London Met’s Peer Assisted Student Success (PASS) scheme benefits all involved.
Date: 9 March 2016
Over 3,000 London Met students have benefited from a scheme aimed at boosting academic success.
The Peer Assisted Student Success (PASS) scheme was launched in 2014 and sees second and third year students coach first years.
The scheme was introduced to help first year students achieve success in their studies and feel more integrated as members of their courses and University community.
Second and third years are trained as ‘Success Coaches’ to provide guidance to first year students to help them develop a better understanding of course content and what is required in assessments, good academic skills, and effective ways to be successful students. It also helps them to adapt to university life.
Success Coaches are paid the London Living Wage for their time, but also develop confidence and leadership skills through their role as mentors. They draw on their own knowledge and experience of the course to help other students develop the skills it takes to achieve success.
The PASS scheme is part of London Met’s Programme for Improved Student Outcomes (PISO) – a range of projects aimed at boosting student success both during and after their time at London Met.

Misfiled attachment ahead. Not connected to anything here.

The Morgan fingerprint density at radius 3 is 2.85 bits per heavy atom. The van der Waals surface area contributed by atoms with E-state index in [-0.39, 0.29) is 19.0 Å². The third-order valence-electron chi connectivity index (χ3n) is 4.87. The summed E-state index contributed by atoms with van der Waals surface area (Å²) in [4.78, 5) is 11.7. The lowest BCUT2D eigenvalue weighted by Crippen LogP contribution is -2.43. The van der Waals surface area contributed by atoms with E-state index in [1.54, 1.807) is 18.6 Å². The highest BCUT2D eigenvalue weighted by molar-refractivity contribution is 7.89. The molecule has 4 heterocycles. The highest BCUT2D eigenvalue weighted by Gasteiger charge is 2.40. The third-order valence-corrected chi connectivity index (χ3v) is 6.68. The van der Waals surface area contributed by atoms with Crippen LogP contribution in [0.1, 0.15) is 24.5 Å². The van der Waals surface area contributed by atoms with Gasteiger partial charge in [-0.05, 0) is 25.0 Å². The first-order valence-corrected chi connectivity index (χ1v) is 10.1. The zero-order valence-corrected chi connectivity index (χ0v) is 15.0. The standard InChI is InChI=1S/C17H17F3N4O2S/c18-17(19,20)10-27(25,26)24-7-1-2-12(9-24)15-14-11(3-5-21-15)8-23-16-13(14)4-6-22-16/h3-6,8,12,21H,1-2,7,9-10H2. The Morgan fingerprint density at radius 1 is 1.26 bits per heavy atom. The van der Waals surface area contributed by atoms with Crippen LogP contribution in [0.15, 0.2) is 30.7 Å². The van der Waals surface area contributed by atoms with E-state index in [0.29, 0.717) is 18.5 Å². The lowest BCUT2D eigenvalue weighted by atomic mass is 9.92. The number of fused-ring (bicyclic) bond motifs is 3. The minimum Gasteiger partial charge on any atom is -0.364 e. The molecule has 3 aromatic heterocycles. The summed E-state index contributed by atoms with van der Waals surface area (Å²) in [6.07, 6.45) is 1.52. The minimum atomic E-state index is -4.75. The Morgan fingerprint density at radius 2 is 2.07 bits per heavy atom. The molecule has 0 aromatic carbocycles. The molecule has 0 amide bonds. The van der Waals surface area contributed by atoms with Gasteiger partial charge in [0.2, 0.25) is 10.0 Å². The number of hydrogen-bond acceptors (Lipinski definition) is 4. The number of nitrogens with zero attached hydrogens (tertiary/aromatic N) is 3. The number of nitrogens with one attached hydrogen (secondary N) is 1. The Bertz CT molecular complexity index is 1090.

One student who took part in the scheme as a Success Coach, Amna, said: “It was a great initiative in order to allow first years to settle in more comfortably and become more confident in their environment.”
Another Success Coach, Violeta, said: “I was excited by the opportunity of the training as I thought I would be able to learn so many new things and develop my social skills and my communication skills. I thought this would be a beneficial process for both myself and the first year students as well.”
Nearly 3,000 students have taken part in the PASS scheme so far, with over 150 being trained as Success Coaches.
The PASS scheme is enshrined in London Met’s Strategic Plan as one of the University’s five star student promises, and reflects the extra support students receive alongside their core academic studies.